The Committee's misrepresentation of the circumstances leading up to its formation and the identity, associates and purposes of the individuals who have spearheaded, sponsored and underwritten its activities, and its violation of Items 3-B and 3-C of Regulation X-14 by failing to state all the names of persons on whose behalf the solicitation is being made, and all the persons by whom the cost of the solicitation has been or will be borne.

 5. Purpose of the Committee.

 The Committee's failure to disclose that its real purpose is to sell off the company's assets and liquidate its business.

 A number of the items objected to by the Commission in the proxy materials distributed by the defendants are cast in the form of questions. Although Rule X-14A-9, 17 Code Fed. Regs. Sec. 240.14a-9 (Supp.1954), forbids in terms the use in proxy solicitation of 'any statement' which is false or misleading, it would be an unrealistic strictness of interpretation which did not include within this term questions which are based upon false or misleading assumptions or which carry false or misleading implications. To hold that merely by placing a question mark at the end of a sentence the author can circumvent the requirements of fair and complete disclosure would provide an obvious escape from the salutary regulation of the Commission. Support for a broad interpretation of the word 'statement' may be found in the holding of the Court of Appeals for the Second Circuit that an expression of opinion in a proxy statement may violate an injunction enforcing the SEC's proxy rules, Securities and Exchange Comm. v. Okin, 2 Cir., 1943, 137 F.2d 862, 864.

 III -- Specific Findings

 With respect to the following findings a prefatory statement must be made. Many of the statements and questions printed in the defendants' proxy materials can only be properly understood in the light of the context in which they appear, the factual background, and the published reports and statements of the Company. Many of the implications found in defendants' material arise, not from the words alone, but from the words as seen against the background of all the circumstances existing at the time the statement or question was published.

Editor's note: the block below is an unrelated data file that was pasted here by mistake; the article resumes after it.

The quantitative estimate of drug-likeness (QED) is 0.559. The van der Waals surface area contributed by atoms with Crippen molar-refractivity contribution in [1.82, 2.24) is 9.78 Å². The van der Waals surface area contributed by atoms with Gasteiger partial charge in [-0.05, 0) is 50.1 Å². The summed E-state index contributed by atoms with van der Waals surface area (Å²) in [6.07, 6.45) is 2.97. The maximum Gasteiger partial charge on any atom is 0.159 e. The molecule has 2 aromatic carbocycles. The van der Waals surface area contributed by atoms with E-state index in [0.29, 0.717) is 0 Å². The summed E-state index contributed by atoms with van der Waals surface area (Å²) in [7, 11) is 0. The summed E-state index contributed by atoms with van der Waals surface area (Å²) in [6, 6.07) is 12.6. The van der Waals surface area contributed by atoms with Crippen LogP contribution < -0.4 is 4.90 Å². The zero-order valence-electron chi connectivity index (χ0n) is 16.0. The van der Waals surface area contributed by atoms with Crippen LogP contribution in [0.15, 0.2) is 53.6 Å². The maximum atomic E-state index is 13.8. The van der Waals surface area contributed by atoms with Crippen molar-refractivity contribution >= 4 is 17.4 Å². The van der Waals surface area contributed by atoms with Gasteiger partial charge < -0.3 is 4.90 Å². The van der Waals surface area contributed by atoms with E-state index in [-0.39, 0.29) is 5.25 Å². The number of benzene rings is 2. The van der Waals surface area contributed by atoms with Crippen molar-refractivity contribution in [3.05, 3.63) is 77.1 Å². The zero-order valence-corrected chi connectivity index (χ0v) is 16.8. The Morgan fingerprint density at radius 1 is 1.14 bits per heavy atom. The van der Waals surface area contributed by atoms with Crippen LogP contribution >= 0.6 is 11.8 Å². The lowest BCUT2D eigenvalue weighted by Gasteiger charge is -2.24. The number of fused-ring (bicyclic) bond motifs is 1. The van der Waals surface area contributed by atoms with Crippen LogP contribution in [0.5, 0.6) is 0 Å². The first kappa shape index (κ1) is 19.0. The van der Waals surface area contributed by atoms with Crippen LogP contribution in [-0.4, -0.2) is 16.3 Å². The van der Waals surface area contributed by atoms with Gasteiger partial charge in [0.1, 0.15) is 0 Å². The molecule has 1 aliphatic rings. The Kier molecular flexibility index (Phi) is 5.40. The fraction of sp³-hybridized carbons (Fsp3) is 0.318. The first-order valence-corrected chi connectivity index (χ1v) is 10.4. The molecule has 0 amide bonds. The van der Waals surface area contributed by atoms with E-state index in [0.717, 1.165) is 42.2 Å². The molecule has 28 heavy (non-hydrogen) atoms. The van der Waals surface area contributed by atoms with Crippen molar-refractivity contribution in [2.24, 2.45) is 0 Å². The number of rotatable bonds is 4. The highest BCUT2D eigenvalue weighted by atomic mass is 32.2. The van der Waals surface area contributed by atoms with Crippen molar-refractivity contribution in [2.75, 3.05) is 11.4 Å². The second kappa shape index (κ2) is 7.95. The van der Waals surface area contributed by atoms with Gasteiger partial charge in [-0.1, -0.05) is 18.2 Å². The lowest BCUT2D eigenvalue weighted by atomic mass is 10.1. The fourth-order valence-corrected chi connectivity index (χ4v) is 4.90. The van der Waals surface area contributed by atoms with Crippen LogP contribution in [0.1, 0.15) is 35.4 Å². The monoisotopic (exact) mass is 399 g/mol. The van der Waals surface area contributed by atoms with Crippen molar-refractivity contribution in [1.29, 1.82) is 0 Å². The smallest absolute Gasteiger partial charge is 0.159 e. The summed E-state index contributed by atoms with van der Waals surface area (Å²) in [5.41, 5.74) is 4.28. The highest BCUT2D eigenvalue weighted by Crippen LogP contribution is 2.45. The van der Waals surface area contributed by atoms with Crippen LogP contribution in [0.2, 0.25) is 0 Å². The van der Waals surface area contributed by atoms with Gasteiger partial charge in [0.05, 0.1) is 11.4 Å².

1. Comparison of Libby with Other Companies.

 The Commission complains that the comparison of net earnings contained in the 'Time for a Change' letter was misleading in that it compared the net earnings of Libby with those of Stokely, Van Camp, Hunt Foods, Clinton Foods, Standard Brands, Best Foods, and General Foods without explaining the differences between Libby and those companies. The comparison is also claimed to be misleading in that it implied that the present management was responsible for the earnings history during the entire period 1939-1954. These arguments do not convince me that the use of figures here is so misleading as to constitute a violation of the Commission's proxy rules. There is no contention that the figures themselves are incorrectly stated. We are all aware that comparisons are not as simple as figures sometimes make them appear. No compilation can give the true picture without substantial explanation; the very process of selection and arrangement is a form of argument. This seems to me to be a field where the Commission and the Courts must tread warily else they may unduly curb legitimate statistical debate. The Company has answered the statistical arguments of the Committee with arguments, explanations, and compilations of its own. Although a greater seasoning of explanation might be more to the taste of the bedeviled stockholder, I think the better course here is to let him compare the figures presented by both sides and give the statistical arguments what weight he wishes.

 2. Misleading Questions Implying Non-Disclosure of Information and Manipulation of Funds.

 The Commission charges and this Court finds that the following questions and statement in the 'Time for a Change' letter are misleading in that they imply improper non-disclosure by the Company when no such impropriety exists:

 (1) 'Why isn't a full disclosure of the Company's business made to the stockholders each year?'

 (2) 'Are we not entitled to know how much is made or list in the major lines -- pineapple, canned fruits, canned vegetables, fruit juices, salmon, and frozen foods -- and how much money is invested in the production facilities for the various items?'

 (3) 'Why are not the stockholders informed of the purchases and sales of capital assets?'

 (4) 'Only a strongly entrenched and self-perpetuating management would dare withhold from its stockholders a detailed accounting for three months operations, namely, February 27, 1954 to May 28, 1954.'